This is Day 27 of 30 Days to Changing Your Game. Yesterday Danny Brown helped us break our CRAPtastic patterns. Today Michael Bungay Stanier is going to give us some very specific ways to do more of what we now know we love – and ways to do less of that stuff we know now we don’t love so much. Sounds great, doesn’t it?!
The Wisdom of Great Work: Nine ways to do more of what you love (and less of what you don’t)
By Michael Bungay Stanier (@boxofcrayons)
Let’s set this up. Everything you do falls into one of three buckets.
Bad Work: the mindless, soulless, pointless work that somehow shows up and sucks us dry of life.
Good Work: the busy, efficient, useful work that takes up most of our time – important and necessary and also a comfortable rut.
Great Work: the exciting, important, engaging work that’s more meaningful to you and makes more of a difference. It’s both exciting – and scary.
Here’s the brutal truth.
You’ve got too much Good Work.
And not enough Great Work.
So how do you get to do more Great Work? Here are nine fundamental strategies inspired by others’ words of wisdom (and a useful resource or two.)
But I, being poor, have only my dreams; I have spread my dreams under your feet; Tread softly because you tread on my dreams. ~ W. B. Yeats
You can’t do more Great Work without your dreams. They pull you forward and connect you with your longing or excitement. They shape what’s possible.
Give yourself time and space to let your dreams form. (In the hustle and bustle of daily life, it’s easy to miss them.)
And when you’ve found your dreams or got a hint of what they are… hold them, protect them and nourish them. They’re easily torn, easily forgotten.
Ask yourself: What impact do I want to have in this world?
Handy resource: TED.com
Key insight: There are extraordinary dreams coming to life. Yours can too.
Facts do not cease to exist because they are ignored. ~ Aldous Leonard Huxley
Dreams are well and good. You need to know where you’re heading. You want to hear the call of what’s possible.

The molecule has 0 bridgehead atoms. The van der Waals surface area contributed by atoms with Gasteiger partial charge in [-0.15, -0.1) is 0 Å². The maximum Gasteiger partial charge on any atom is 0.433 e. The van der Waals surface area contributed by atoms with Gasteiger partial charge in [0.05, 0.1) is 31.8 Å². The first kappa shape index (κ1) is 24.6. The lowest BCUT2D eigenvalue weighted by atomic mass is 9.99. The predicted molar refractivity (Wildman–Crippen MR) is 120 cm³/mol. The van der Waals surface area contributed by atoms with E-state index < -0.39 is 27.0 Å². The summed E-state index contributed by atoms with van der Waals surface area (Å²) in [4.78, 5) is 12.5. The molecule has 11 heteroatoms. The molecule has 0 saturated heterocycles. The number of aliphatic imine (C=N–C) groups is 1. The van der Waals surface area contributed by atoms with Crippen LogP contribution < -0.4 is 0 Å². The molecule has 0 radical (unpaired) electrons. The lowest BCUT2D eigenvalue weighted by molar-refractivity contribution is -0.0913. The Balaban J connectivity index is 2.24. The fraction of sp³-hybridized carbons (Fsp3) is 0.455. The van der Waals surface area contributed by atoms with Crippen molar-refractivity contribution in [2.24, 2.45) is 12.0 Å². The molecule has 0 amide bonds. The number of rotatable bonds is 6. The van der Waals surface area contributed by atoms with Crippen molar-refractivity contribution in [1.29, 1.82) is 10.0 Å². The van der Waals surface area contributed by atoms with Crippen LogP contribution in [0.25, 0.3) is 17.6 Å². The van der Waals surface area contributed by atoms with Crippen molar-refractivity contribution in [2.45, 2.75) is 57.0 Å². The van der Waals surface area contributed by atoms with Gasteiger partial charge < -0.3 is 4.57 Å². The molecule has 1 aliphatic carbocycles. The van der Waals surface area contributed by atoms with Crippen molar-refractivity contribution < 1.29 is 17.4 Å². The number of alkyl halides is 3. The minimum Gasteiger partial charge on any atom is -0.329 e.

But that doesn’t mean you should ignore reality.
Feel the ground under your feet before you begin your journey. Look around you so you know where you are now and you’re clear what resources you have and what you lack.
When you know where you’re starting and where you’re heading, the path begins to form.
Ask yourself: Where am I now?
Handy resource: Byron Katie, Loving What Is
Key insight: You lose (every time) when you argue with reality.
Courage is not the absence of fear, but rather the judgment that something else is more important than fear. ~ Ambrose Redmoon
There are your dreams.
And then there’s reality.
You can see the gap between them, feel the difference.
So you face this moment of truth, this moment of choice.
Do you step out? Or do you back away?
Joseph Campbell tells us that in the Hero’s Journey, the hero is called to the threshold a number of times and backs away – before finally answering the call to adventure.
You’re that hero.
Ask yourself: Will I answer the call?
Handy resource: David Allen, Getting Things Done
Key insight: You can only do the next action. So what’s the next step?
Tension is who you think you should be. Relaxation is who you are. Breath. ~ Japanese proverb
When uncertainty looms – stepping out towards Great Work, stepping into the daily hurly burly – we’re tugged away from our own best sense of who we are.
We lose our balance and play small.
We’re triggered and we behave in a way that’s less.
We get distracted and busy and we get diluted.
One way to back to who you are is through stillness.
Breathing, not acting for the moment, and remembering who you strive to be at your best, before you chose how to respond.
Ask yourself: If I was truly being myself, how would I want to behave here and now?
Handy resource: The Eight Irresistible Principles of Fun